Science

Universe not fat, just big-boned.

Researchers using NASA’s Chandra X-ray Observatory have discovered that the universe may weigh 10 to 20% less than previously estimated. It all stems from X-rays astronomers thought were emanating from heavy dust and gases between galaxies, but are actually more likely coming from relatively fit and trim photons and electrons. Less matter also means that there’s less dark matter, all of which adds up to a significant difference in the total weight of the universe.

When reached for comment, the universe expressed relief about finally having evidence that it is, in fact, a size 6.

All this made me wonder what the weight of the universe actually is, a question that does not appear to have occurred to Ken Than, the writer of the article floating around the Intertubes. Or, it occurred to him but he figured that everybody already knew. Or, maybe everybody does already know and I’m just pathetically ignorant of cosmological BMI.

I found this handy article at spaceref.com that tells me the universe did weigh approximately 100 trillion trillion trillion trillion metric tons. That was written well before this new discovery, so I suppose that means the new estimation is somewhere around 80 to 90 trillion trillion trillion trillion metric tons – which seems like a lot, I know, but really it’s all muscle.

Special thanks to my buddy John for tipping me off to the news and for giving me the size 6 joke. Please post your own universal weight-loss pun below.

Cross-posted at the SGU Blog.

Rebecca Watson

Rebecca leads a team of skeptical female activists at Skepchick.org. She travels around the world delivering entertaining talks on science, atheism, feminism, and skepticism. There is currently an asteroid orbiting the sun with her name on it. You can follow her every fascinating move on Twitter or on Google+.

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15 Comments

  1. Ugh. This is a prime example of a really really bad headline trying to say something that isn't in the paper at all. I'll copy-paste the comment I left on the blog I first read about this on:

    Glancing at the paper and guessing at how this could be butchered, it seems that they are saying, "if you assume that all of this gas is thermal (which in many cases it probably isn't), then you will mis-estimate the mass from X-rays." Mass of clusters aside (weak lensing measurements generally don't have 20% accuracy, and the Sunyaev-Zel'dovich effect is still gaining footing), the mass of the universe is well constrained from other techniques… nevermind that individual cluster masses can't tell you too much about the "mass of the universe" anyhow, but knowing the Hubble constant, that the universe is flat, and its age can constrain the total mass (within the horizon at least) fairly well.

    It's also worth a note that, while I've seen this headline plastered on several blogs over the last few days, I haven't heard a single astronomer mention it.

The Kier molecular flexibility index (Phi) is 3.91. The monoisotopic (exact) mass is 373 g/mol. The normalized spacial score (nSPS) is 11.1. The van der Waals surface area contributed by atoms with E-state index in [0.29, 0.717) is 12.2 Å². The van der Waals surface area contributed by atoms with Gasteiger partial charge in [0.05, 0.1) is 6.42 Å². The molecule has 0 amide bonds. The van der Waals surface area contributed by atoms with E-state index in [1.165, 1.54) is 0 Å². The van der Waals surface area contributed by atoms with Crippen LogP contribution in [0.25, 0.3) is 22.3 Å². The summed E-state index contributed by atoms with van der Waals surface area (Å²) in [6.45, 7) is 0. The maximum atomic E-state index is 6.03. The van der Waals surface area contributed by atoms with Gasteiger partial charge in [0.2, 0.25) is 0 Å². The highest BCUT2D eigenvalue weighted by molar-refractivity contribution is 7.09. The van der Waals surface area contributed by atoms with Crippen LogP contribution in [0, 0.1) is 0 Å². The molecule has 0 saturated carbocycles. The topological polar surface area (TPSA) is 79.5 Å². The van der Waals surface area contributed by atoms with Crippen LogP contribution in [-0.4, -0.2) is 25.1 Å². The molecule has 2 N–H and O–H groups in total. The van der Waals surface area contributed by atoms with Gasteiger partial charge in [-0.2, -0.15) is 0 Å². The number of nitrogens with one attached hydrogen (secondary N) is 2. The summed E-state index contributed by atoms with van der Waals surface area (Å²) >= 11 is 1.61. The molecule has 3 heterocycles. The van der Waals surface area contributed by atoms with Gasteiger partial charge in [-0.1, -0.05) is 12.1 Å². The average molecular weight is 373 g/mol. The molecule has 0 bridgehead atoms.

2. Interesting Molliska, thanks.

    "I haven’t heard a single astronomer mention it."

    Yeah, I was wondering about that and wanted to ask Phil, but he's yet to respond to my chat thingy. I suppose it's early over there on the west coast, in Workfromhomeland.

  3. Well, the thing about the weight of the entire universe is that we really have no idea how big the entire universe is. There's still even a good possibility it's infinite in extent. The best we can do really is to figure out its density, put lower bounds on its size, and thus put a lower bound on its total mass.

    To follow up with Mollishka's comment, I think you nailed it right on there. All this paper really gets us the mass from the observable portion of clusters. We don't even need to adjust the total cluster mass from this (we just shift more of it into dark matter). Net effect on our calculations of the universe's density? Zero. We calculate that in an entirely different way.

    Oh, and here's you single astronomer mentioning it, in the comments at least. I might put up something on my blog about it if I can find the time today or soon.

  4. Okay, okay. So she may be a bit hefty. But isn't it more important that the Universe has a nice personality…? I mean, let's not be so superficial here! So what if she's a size eight as opposed to a size six? As long as the Universe feels good about herself, and can carry on an intelligent conversation.

  5. Rav Winston makes a good point. Hey, look, if the Universe is willing to crank out at least several billion kids and take care of a large number of them, who cares if she's a little hefty. Especially if she's still clinging to dolls, if you take my meaning.

  6. Well, at an age of approximately 15 billion, Mother Nature has earned the right to a few extra pounds anyway. The new figures just indicate that she needn't spend quite so much time at the gym anymore, and can have the occasional chocolate without feeling quite so guilty. Besides, true aficionados of the female form know that zaftig is healthier and more attractive than trying to be as skinny as a young universe.

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